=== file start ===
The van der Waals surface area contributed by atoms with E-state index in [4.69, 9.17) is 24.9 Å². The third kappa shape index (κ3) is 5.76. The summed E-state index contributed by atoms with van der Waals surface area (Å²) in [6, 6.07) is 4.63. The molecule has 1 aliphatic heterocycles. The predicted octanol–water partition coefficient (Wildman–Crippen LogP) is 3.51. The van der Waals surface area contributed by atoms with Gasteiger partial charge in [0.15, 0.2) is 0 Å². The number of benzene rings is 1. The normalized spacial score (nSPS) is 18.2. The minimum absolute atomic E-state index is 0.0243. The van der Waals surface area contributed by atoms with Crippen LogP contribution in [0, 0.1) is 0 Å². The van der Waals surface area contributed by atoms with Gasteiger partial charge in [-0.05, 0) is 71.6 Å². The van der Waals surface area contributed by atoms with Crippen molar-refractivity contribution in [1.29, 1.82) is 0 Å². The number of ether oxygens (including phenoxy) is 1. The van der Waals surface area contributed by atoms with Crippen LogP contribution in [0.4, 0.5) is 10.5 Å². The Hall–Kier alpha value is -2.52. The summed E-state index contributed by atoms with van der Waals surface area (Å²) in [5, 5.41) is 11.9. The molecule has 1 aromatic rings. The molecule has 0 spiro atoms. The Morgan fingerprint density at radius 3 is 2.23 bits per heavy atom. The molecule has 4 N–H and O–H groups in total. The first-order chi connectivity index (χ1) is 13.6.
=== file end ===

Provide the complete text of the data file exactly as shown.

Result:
The van der Waals surface area contributed by atoms with E-state index in [4.69, 9.17) is 24.9 Å². The third kappa shape index (κ3) is 5.76. The summed E-state index contributed by atoms with van der Waals surface area (Å²) in [6, 6.07) is 4.63. The molecule has 1 aliphatic heterocycles. The predicted octanol–water partition coefficient (Wildman–Crippen LogP) is 3.51. The van der Waals surface area contributed by atoms with Gasteiger partial charge in [0.15, 0.2) is 0 Å². The number of benzene rings is 1. The normalized spacial score (nSPS) is 18.2. The minimum absolute atomic E-state index is 0.0243. The van der Waals surface area contributed by atoms with Crippen LogP contribution in [0, 0.1) is 0 Å². The van der Waals surface area contributed by atoms with Gasteiger partial charge in [-0.05, 0) is 71.6 Å². The van der Waals surface area contributed by atoms with Crippen molar-refractivity contribution in [1.29, 1.82) is 0 Å². The number of ether oxygens (including phenoxy) is 1. The van der Waals surface area contributed by atoms with Crippen LogP contribution in [0.4, 0.5) is 10.5 Å². The Hall–Kier alpha value is -2.52. The summed E-state index contributed by atoms with van der Waals surface area (Å²) in [5, 5.41) is 11.9. The molecule has 1 aromatic rings. The molecule has 0 spiro atoms. The Morgan fingerprint density at radius 3 is 2.23 bits per heavy atom. The molecule has 4 N–H and O–H groups in total. The first-order chi connectivity index (χ1) is 13.6.